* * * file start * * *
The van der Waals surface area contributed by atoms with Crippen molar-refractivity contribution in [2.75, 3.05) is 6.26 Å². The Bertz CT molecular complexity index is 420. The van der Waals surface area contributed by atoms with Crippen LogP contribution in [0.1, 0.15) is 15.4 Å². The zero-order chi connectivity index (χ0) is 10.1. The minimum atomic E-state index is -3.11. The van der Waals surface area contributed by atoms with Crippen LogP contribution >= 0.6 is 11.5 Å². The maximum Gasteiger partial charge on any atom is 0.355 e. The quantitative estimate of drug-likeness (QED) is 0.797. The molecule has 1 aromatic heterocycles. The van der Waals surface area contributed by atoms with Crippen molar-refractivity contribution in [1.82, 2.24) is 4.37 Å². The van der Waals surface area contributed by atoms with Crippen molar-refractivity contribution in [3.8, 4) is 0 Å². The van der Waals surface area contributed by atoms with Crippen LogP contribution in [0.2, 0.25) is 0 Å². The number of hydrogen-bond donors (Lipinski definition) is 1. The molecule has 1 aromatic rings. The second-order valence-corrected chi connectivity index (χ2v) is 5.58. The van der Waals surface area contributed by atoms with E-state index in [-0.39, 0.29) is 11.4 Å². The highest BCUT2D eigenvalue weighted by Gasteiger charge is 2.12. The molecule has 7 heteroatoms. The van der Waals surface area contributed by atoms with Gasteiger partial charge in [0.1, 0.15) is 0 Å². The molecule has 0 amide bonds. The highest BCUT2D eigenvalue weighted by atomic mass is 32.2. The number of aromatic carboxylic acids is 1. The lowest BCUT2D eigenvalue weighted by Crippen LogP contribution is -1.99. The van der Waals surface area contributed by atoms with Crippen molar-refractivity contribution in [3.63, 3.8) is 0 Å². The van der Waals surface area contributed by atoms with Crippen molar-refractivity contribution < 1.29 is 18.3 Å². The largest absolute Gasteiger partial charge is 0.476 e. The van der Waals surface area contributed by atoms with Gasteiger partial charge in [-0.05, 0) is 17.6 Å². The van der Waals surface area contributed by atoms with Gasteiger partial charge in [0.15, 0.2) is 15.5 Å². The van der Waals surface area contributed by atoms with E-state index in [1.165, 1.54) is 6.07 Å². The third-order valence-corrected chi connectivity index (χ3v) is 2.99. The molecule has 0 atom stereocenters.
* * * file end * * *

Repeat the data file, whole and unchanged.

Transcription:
The van der Waals surface area contributed by atoms with Crippen molar-refractivity contribution in [2.75, 3.05) is 6.26 Å². The Bertz CT molecular complexity index is 420. The van der Waals surface area contributed by atoms with Crippen LogP contribution in [0.1, 0.15) is 15.4 Å². The zero-order chi connectivity index (χ0) is 10.1. The minimum atomic E-state index is -3.11. The van der Waals surface area contributed by atoms with Crippen LogP contribution >= 0.6 is 11.5 Å². The maximum Gasteiger partial charge on any atom is 0.355 e. The quantitative estimate of drug-likeness (QED) is 0.797. The molecule has 1 aromatic heterocycles. The van der Waals surface area contributed by atoms with Crippen molar-refractivity contribution in [1.82, 2.24) is 4.37 Å². The van der Waals surface area contributed by atoms with Crippen molar-refractivity contribution in [3.8, 4) is 0 Å². The van der Waals surface area contributed by atoms with Crippen LogP contribution in [0.2, 0.25) is 0 Å². The number of hydrogen-bond donors (Lipinski definition) is 1. The molecule has 1 aromatic rings. The second-order valence-corrected chi connectivity index (χ2v) is 5.58. The van der Waals surface area contributed by atoms with E-state index in [-0.39, 0.29) is 11.4 Å². The highest BCUT2D eigenvalue weighted by Gasteiger charge is 2.12. The molecule has 7 heteroatoms. The van der Waals surface area contributed by atoms with Gasteiger partial charge in [0.1, 0.15) is 0 Å². The molecule has 0 amide bonds. The highest BCUT2D eigenvalue weighted by atomic mass is 32.2. The number of aromatic carboxylic acids is 1. The lowest BCUT2D eigenvalue weighted by Crippen LogP contribution is -1.99. The van der Waals surface area contributed by atoms with Crippen molar-refractivity contribution in [3.63, 3.8) is 0 Å². The van der Waals surface area contributed by atoms with Crippen molar-refractivity contribution < 1.29 is 18.3 Å². The largest absolute Gasteiger partial charge is 0.476 e. The van der Waals surface area contributed by atoms with Gasteiger partial charge in [-0.05, 0) is 17.6 Å². The van der Waals surface area contributed by atoms with Gasteiger partial charge in [0.15, 0.2) is 15.5 Å². The van der Waals surface area contributed by atoms with E-state index in [1.165, 1.54) is 6.07 Å². The third-order valence-corrected chi connectivity index (χ3v) is 2.99. The molecule has 0 atom stereocenters.